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MADELEINE BRAND, host:

Back now with DAY TO DAY.

The Hotel Cafe in Hollywood, California is tiny. Artists have to push their way through the crowd to get up and play. But by any measure it is a huge success. People are now noticing that artists who got their start here are making it big.

Music journalist Christian Bordal checked it out.

CHRISTIAN BORDAL: Ever since the sweet is not cloying sincerity of artists like Gordon Lightfoot, John Denver and Dan Fogelberg, singer-songwriters have been vying with elevator music for the least hip music award.

But at the Hotel Cafe in Hollywood, singer-songwriters rule the roost. And after eight years of hard work, this small club is single-handedly turning the hipness tide.

Unidentified Woman #1: And thank you so much for coming down, and enjoy. This is a long night of very good music, so stay there.

Mr. MAX MAMIKUNIAN (Co-Owner, Hotel Cafe): It was beg, borrow and steal from day one.

BORDAL: Club co-owner Max Mamikunian.

Mr. MAMIKUNIAN: Because, you know, initially we were - we had no booze at all, not even beer and wine, just a coffee shop. We used to charge $5 for a bucket of ice and people could bring in their own beer. And every dime went back into the club.

(Soundbite of song)

BORDAL: Today, this small club sends its artists out on an international tour playing much larger venues, like the House of Blues. And on a recent night, it celebrated the first release on its fledgling record label - a new CD by long-time regular performer Jim Bianco.

(Soundbite of song)

BORDAL: Max says that over the years the club's coterie of singer-songwriters has helped put the Hotel Cafe on the map, and the success of the club has in turn helped launch their careers.

Mr. MAMIKUNIAN: There are very few people that we call our very close musician friends around here that weren't with us, you know, either swinging a hammer or painting or staining wood with us, you know, but we grew together. I'm 30 now, so at that time, 22 and 23, and a lot of the musicians were younger as well and - so we all grew up together, and their careers grew and we grew the club with them over time.

Unidentified Man #1: Can we give a big hand for the hardest working band in show business? These guys like literally have to learn - they have to learn 19 different people's songs over the course of the six week tour.

BORDAL: The Hotel Cafe tour goes out with a rotating troop of club regulars that all support each other on and off the stage. It's run by singer-songwriter Cary Brothers.

(Soundbite of song)

Mr. CARY BROTHERS (Singer-Songwriter): The first time we came up with this tour and we gotten the band on the East Coast and had five guys with acoustic guitars, and I was literally playing a show in Maine, where there are like 20 people in the audience. And I got shushed by a group of guys watching a Sox game on TV. So I mean, you know, so we had to start there to get here.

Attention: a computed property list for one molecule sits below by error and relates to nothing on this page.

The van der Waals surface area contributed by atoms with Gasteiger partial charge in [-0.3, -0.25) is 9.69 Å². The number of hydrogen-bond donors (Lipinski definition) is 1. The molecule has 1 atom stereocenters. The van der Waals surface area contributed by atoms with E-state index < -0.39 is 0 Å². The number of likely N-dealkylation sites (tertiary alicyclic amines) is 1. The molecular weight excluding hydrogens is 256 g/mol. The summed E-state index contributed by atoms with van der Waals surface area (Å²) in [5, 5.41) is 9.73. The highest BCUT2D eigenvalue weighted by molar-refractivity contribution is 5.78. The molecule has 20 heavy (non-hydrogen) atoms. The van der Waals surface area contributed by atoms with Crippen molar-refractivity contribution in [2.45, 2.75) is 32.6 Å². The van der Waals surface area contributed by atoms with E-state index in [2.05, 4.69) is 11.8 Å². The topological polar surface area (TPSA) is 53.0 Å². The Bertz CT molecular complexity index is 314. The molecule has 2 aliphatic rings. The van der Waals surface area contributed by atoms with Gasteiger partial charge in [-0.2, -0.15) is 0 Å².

Unidentified Man #2: (Unintelligible)

BORDAL: At the record release party for Jim Bianco's new album, "Sing," the Hotel Cafe was crowded, not only with fans but also his fellow singer-songwriters. Cary Brothers was there, Josh Radin, Kate Havnevik, Priscilla Ahn, Ingrid Michaelson. And during the show Bianco took his band off the stage to play the title song in the middle of the standing-room audience.

(Soundbite of song)

BORDAL: The music industry is living through a lot of uncertainty. It's a tough time to start a record company. But Bianco says he'd much rather hang out and do business with his friends at the cafe than try to land a deal with a major label.

Mr. JIM BIANCO (Singer, Songwriter): A majority of the songs on that record, at least a part of them, were conceived in the back room here. And the idea of keeping an alliance between friends and going out there - Marco who has been booking here, Max has been working here forever - they know a lot of people. They can bring a lot to the table. I brought, you know, I can bring - I brought some stuff to the table. And so what if we just kind of throw this against the wall, see if it sticks.

(Soundbite of song)

BORDAL: As the Hotel Cafe's modest business empire expands, Max's partner Marco Shafer, who does all the club's booking, says the laid back coffee shop vibe has given way to long days and nights of hard work.

Mr. MARCO SHAFER (Co-Owner, Hotel Cafe): I like to say I live vicariously through the musicians. I would like to say for us, it's just a big a party, you know, but there's responsibility. As we are growing into as a venue, I think, you know, just responsibilities do grow. So there's a lot more seriousness going on as we become more in the radar, more well known, and you know, on a national level, international level.

BORDAL: The Hotel Cafe's growing reputation has attracted some big names, like Pete Townshend and Billy Corgan, Macy Gray and Weezer onto its small stage. But most nights, young, emotionally sincere balladeers still learning their way around their acoustics are mixed in with the clubs more mature artists.

Cary Brothers says it's the tight-knit community that makes the club special.

Mr. BROTHERS: I played open mics in Los Angeles for so long, and played crap gigs like, you know, places you had to pay to play, you know, where they try to get you to, and I just wouldn't. And then walked in here one night and it just felt comfortable. And it's the community of people, it's the friendship, it's everything that Los Angeles isn't; and that's why it works.

BORDAL: For NPR News, this is Christian Bordal.

BRAND: The Hotel Cafe tour continues tonight in Tempe, Arizona. You can hear a track from Jim Bianco's new CD, "Sing," at our music Web site along with live performances from the Hotel Café - that's npr.org/music.

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